Dávid Szesztay in Szeged

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This is one of the easiest concert reviews I have ever written. At one level, it’s obvious why Dávid Szesztay’s show last night at the Grand Café in Szeged was so good. First, it was beautiful from start to finish. Second, he speaks the language of music like someone born to it. Third, he has something to say, through music. Fourth, he has wonderful bandmates. Fifth, there’s an integrity to his performance. He doesn’t show off, doesn’t put on a pose, doesn’t do anything except convey this music as he hears it–singing, fingerpicking the guitar, dropping chords and rhythms onto the keyboard with ease. The songs are his (except for a couple of collaborations with András Lovasi from Kiscsillag), but he seems like a messenger who brings you the music from somewhere inside you. As though it were already there, and he were translating it for you, and you were listening with recognition and surprise at once.

Maybe that’s part of the meaning of the album title, Dalok bentre (possibly translatable as Songs for Indoors, though I sense several meanings). But these songs also open up and build, without your even noticing it; they carry you along, and then you suddenly wonder, how did I get here? That happened with several of my favorite songs so far: “Szólj,” “2120,” “Jóbarát,” and “Beleszédültem.” There were a few times when the audience wouldn’t clap until the last note had faded away. From what I felt around me, the audience loved the show; there was no sense that we had to hold back our enthusiasm, and no point in doing so either. The cheers and applause built up as the show progressed, leading up to an encore.

 

I began by saying “at one level,” since there’s much more to the music than I could describe right away, or ever. The rhythms, chords, lyrics, and tones come from years of composing and playing. But you can feel them without understanding exactly what’s going on. And even if you don’t understand all the lyrics, it’s as if you did, because they too speak the language of music.

From “Szólj”:

és táncol a szemeteszsák
ordítja gyere világ itt vagyok
érted dagadok fel
érted szakadok fel hogy

Szólj!
hogy végre szólj!

A rough translation:

and it dances, the garbage bag,
come, world, it screams, I’m here,
for your sake, I puff myself up,
for your sake, I break myself up so you’ll

Speak!
Finally speak!

After the show, I bought a copy of Dalok bentre from Mr. Szesztay himself–a beautifully crafted box CD with a postcard for each song: a photo of the natural outdoors–trees, fields–on one side, and the lyrics on the other. (The photos on the postcard were taken by his wife, the acclaimed violinist Luca Kézdy, with whom he plays in their band Santa Diver.)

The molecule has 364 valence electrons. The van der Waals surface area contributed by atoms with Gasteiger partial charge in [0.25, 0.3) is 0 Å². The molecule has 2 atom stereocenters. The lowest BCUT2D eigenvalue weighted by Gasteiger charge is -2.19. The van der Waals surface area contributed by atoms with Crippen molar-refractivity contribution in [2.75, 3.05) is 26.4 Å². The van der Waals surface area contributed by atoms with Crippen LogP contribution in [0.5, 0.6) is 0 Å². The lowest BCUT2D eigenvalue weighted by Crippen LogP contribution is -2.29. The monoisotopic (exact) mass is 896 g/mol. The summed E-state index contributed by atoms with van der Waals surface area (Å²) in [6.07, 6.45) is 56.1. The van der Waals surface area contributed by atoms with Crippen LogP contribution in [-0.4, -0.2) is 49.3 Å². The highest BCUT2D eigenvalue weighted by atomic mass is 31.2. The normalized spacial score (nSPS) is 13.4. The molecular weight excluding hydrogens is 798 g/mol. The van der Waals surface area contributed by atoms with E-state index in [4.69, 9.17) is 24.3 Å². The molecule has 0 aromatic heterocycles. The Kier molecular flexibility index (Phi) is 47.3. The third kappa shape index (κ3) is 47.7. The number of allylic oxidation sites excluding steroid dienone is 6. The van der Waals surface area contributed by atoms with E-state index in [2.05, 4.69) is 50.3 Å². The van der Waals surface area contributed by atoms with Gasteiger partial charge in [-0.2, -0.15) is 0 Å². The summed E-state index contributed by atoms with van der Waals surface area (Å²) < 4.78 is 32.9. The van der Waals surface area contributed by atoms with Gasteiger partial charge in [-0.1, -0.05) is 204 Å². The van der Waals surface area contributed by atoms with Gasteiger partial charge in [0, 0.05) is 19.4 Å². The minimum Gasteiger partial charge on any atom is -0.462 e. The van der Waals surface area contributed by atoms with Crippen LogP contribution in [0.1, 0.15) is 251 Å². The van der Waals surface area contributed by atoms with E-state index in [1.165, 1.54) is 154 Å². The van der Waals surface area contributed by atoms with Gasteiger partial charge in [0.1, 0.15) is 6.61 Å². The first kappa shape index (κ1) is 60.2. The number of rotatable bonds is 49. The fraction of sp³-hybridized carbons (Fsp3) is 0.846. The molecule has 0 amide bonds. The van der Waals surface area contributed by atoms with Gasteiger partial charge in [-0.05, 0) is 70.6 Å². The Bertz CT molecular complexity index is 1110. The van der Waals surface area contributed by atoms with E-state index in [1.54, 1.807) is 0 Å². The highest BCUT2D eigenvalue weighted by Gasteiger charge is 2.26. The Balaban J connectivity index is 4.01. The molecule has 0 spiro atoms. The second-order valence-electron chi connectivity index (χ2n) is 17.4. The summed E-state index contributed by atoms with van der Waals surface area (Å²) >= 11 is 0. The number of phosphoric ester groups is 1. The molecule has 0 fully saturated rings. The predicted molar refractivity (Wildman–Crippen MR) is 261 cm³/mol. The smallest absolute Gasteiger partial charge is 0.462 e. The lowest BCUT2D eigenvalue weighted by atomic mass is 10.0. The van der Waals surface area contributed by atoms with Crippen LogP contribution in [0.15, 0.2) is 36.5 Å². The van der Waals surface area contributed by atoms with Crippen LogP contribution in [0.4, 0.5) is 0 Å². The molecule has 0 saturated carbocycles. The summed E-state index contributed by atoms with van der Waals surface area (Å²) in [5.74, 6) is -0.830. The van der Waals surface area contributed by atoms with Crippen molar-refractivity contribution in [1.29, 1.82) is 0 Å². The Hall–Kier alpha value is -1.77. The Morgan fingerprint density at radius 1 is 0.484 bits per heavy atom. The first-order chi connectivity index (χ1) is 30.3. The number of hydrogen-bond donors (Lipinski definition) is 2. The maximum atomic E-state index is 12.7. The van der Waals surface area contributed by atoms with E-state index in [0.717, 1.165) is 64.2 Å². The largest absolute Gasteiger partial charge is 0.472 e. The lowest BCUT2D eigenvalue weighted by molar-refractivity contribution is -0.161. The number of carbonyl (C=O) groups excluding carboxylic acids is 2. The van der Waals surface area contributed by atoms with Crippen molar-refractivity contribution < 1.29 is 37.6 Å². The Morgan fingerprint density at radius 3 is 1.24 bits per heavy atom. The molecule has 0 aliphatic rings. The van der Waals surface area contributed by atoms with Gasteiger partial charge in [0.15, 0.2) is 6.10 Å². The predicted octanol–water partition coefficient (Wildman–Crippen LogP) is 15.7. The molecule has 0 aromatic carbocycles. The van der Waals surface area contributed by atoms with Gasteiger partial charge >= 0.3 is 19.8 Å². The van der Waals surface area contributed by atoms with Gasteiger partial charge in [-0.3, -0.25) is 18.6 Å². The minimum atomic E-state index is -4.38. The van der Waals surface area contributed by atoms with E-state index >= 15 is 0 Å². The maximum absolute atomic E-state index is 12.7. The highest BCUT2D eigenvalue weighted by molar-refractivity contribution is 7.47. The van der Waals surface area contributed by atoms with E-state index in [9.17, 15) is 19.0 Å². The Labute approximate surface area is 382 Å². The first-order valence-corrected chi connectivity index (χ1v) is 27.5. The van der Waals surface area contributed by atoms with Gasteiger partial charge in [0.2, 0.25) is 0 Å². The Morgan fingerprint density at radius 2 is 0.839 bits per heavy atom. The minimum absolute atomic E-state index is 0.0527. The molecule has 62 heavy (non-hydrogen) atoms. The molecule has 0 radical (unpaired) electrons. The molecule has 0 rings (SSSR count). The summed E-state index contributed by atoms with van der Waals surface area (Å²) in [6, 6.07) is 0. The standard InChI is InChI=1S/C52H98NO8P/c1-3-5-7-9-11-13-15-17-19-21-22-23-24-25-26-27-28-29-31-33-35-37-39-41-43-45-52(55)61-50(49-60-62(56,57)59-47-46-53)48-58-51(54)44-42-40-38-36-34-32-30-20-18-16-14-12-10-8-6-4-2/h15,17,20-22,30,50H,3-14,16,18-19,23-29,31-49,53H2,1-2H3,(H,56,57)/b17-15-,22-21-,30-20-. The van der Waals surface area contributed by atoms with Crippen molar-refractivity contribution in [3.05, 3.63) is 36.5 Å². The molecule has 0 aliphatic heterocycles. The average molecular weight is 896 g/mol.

I learned about Szesztay through Kiscsillag. When I went to the 1LIFE/Kiscsillag show in Törökszentmiklós, I was especially taken by the song “Ott ahol akarod” (music by Szesztay, lyrics by Lovasi). I later found the video, listened to it over and over, and then looked for Szesztay’s solo work. (I am just beginning to discover it; he has been composing for many years.) I am also eager to hear more of the Szesztay/Lovasi songs. They are a great combination. Dalok bentre has two songs that they wrote together, “Téli nap” and “Elindul.”

There is no need to say more. Listen to these songs if you can. Go hear him and his band if you can. I hope to hear them again soon. And it was great to return to Szeged (my seventh time there). After the concert I walked to the bridge to look at the water. I then went to the hotel and looked at the album (which I played after returning to Szolnok today). The sights and thoughts mixed with memories of sounds. A good end.

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4 Comments

  1. Dávid Szesztay in Szeged | hungarywolf
  2. Song Series #8: Different Exiles | Take Away the Takeaway
  3. The Concert Conundrum | Take Away the Takeaway
  4. From Rain to Shine: Dávid Szesztay’s Concert | Take Away the Takeaway

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    Diana Senechal is the author of Republic of Noise: The Loss of Solitude in Schools and Culture and the 2011 winner of the Hiett Prize in the Humanities, awarded by the Dallas Institute of Humanities and Culture. Her second book, Mind over Memes: Passive Listening, Toxic Talk, and Other Modern Language Follies, was published by Rowman & Littlefield in October 2018. In February 2022, Deep Vellum will publish her translation of Gyula Jenei's 2018 poetry collection Mindig Más.

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